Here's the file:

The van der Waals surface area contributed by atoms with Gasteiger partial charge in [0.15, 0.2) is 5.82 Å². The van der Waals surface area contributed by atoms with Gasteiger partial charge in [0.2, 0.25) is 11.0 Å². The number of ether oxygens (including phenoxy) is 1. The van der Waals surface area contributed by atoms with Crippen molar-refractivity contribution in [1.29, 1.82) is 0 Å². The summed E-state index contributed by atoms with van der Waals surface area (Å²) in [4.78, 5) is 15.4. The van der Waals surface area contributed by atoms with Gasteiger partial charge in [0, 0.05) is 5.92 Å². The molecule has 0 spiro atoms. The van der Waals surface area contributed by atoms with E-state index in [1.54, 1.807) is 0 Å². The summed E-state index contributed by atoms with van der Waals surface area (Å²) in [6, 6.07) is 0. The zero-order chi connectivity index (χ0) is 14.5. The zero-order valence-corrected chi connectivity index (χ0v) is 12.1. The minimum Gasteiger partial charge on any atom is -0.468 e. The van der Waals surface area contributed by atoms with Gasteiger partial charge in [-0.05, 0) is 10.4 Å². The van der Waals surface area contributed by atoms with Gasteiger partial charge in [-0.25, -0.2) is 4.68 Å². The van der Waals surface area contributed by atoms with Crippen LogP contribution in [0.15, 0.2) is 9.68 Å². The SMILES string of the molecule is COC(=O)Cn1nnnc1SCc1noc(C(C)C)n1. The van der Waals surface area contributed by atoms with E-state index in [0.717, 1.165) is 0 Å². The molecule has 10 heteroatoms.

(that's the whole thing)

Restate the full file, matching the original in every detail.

The van der Waals surface area contributed by atoms with Gasteiger partial charge in [0.15, 0.2) is 5.82 Å². The van der Waals surface area contributed by atoms with Gasteiger partial charge in [0.2, 0.25) is 11.0 Å². The number of ether oxygens (including phenoxy) is 1. The van der Waals surface area contributed by atoms with Crippen molar-refractivity contribution in [1.29, 1.82) is 0 Å². The summed E-state index contributed by atoms with van der Waals surface area (Å²) in [4.78, 5) is 15.4. The van der Waals surface area contributed by atoms with Gasteiger partial charge in [0, 0.05) is 5.92 Å². The molecule has 0 spiro atoms. The van der Waals surface area contributed by atoms with E-state index in [1.54, 1.807) is 0 Å². The summed E-state index contributed by atoms with van der Waals surface area (Å²) in [6, 6.07) is 0. The zero-order chi connectivity index (χ0) is 14.5. The zero-order valence-corrected chi connectivity index (χ0v) is 12.1. The minimum Gasteiger partial charge on any atom is -0.468 e. The van der Waals surface area contributed by atoms with Gasteiger partial charge in [-0.05, 0) is 10.4 Å². The van der Waals surface area contributed by atoms with Gasteiger partial charge in [-0.25, -0.2) is 4.68 Å². The van der Waals surface area contributed by atoms with Crippen LogP contribution in [0.15, 0.2) is 9.68 Å². The SMILES string of the molecule is COC(=O)Cn1nnnc1SCc1noc(C(C)C)n1. The van der Waals surface area contributed by atoms with E-state index in [0.717, 1.165) is 0 Å². The molecule has 10 heteroatoms.